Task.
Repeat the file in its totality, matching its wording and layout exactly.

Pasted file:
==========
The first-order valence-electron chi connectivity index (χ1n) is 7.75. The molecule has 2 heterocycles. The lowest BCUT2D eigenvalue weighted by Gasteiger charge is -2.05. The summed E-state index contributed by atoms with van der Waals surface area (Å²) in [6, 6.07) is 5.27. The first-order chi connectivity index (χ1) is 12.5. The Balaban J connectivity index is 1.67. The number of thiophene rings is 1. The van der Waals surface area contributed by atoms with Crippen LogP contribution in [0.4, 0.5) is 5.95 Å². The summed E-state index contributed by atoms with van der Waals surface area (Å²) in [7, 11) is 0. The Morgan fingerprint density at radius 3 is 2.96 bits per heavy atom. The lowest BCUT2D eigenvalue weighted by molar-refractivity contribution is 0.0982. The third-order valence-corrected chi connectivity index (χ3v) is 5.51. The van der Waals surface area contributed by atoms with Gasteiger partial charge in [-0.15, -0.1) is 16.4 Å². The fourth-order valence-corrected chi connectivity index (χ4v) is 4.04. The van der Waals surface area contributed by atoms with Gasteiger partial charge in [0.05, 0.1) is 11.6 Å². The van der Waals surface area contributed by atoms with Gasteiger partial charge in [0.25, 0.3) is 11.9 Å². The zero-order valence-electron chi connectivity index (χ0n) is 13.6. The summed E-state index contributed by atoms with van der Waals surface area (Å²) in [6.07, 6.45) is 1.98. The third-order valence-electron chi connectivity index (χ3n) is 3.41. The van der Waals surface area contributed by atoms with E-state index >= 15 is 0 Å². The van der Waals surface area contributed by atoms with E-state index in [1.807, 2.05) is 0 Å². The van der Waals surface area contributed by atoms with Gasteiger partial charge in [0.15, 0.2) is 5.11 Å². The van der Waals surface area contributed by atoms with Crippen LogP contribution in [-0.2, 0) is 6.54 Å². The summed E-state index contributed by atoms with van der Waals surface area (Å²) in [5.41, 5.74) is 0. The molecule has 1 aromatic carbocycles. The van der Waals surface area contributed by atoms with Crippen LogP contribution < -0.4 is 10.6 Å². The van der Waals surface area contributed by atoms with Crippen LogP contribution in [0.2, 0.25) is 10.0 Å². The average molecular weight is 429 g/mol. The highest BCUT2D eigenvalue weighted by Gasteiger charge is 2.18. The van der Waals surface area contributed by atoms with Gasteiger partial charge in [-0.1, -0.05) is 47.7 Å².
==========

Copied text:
The first-order valence-electron chi connectivity index (χ1n) is 7.75. The molecule has 2 heterocycles. The lowest BCUT2D eigenvalue weighted by Gasteiger charge is -2.05. The summed E-state index contributed by atoms with van der Waals surface area (Å²) in [6, 6.07) is 5.27. The first-order chi connectivity index (χ1) is 12.5. The Balaban J connectivity index is 1.67. The number of thiophene rings is 1. The van der Waals surface area contributed by atoms with Crippen LogP contribution in [0.4, 0.5) is 5.95 Å². The summed E-state index contributed by atoms with van der Waals surface area (Å²) in [7, 11) is 0. The Morgan fingerprint density at radius 3 is 2.96 bits per heavy atom. The lowest BCUT2D eigenvalue weighted by molar-refractivity contribution is 0.0982. The third-order valence-corrected chi connectivity index (χ3v) is 5.51. The van der Waals surface area contributed by atoms with Gasteiger partial charge in [-0.15, -0.1) is 16.4 Å². The fourth-order valence-corrected chi connectivity index (χ4v) is 4.04. The van der Waals surface area contributed by atoms with Gasteiger partial charge in [0.05, 0.1) is 11.6 Å². The van der Waals surface area contributed by atoms with Gasteiger partial charge in [0.25, 0.3) is 11.9 Å². The zero-order valence-electron chi connectivity index (χ0n) is 13.6. The summed E-state index contributed by atoms with van der Waals surface area (Å²) in [6.07, 6.45) is 1.98. The third-order valence-electron chi connectivity index (χ3n) is 3.41. The van der Waals surface area contributed by atoms with E-state index >= 15 is 0 Å². The van der Waals surface area contributed by atoms with E-state index in [1.807, 2.05) is 0 Å². The van der Waals surface area contributed by atoms with Gasteiger partial charge in [0.15, 0.2) is 5.11 Å². The van der Waals surface area contributed by atoms with Crippen LogP contribution in [-0.2, 0) is 6.54 Å². The summed E-state index contributed by atoms with van der Waals surface area (Å²) in [5.41, 5.74) is 0. The molecule has 1 aromatic carbocycles. The van der Waals surface area contributed by atoms with Crippen LogP contribution < -0.4 is 10.6 Å². The van der Waals surface area contributed by atoms with Crippen LogP contribution in [0.2, 0.25) is 10.0 Å². The average molecular weight is 429 g/mol. The highest BCUT2D eigenvalue weighted by Gasteiger charge is 2.18. The van der Waals surface area contributed by atoms with Gasteiger partial charge in [-0.1, -0.05) is 47.7 Å².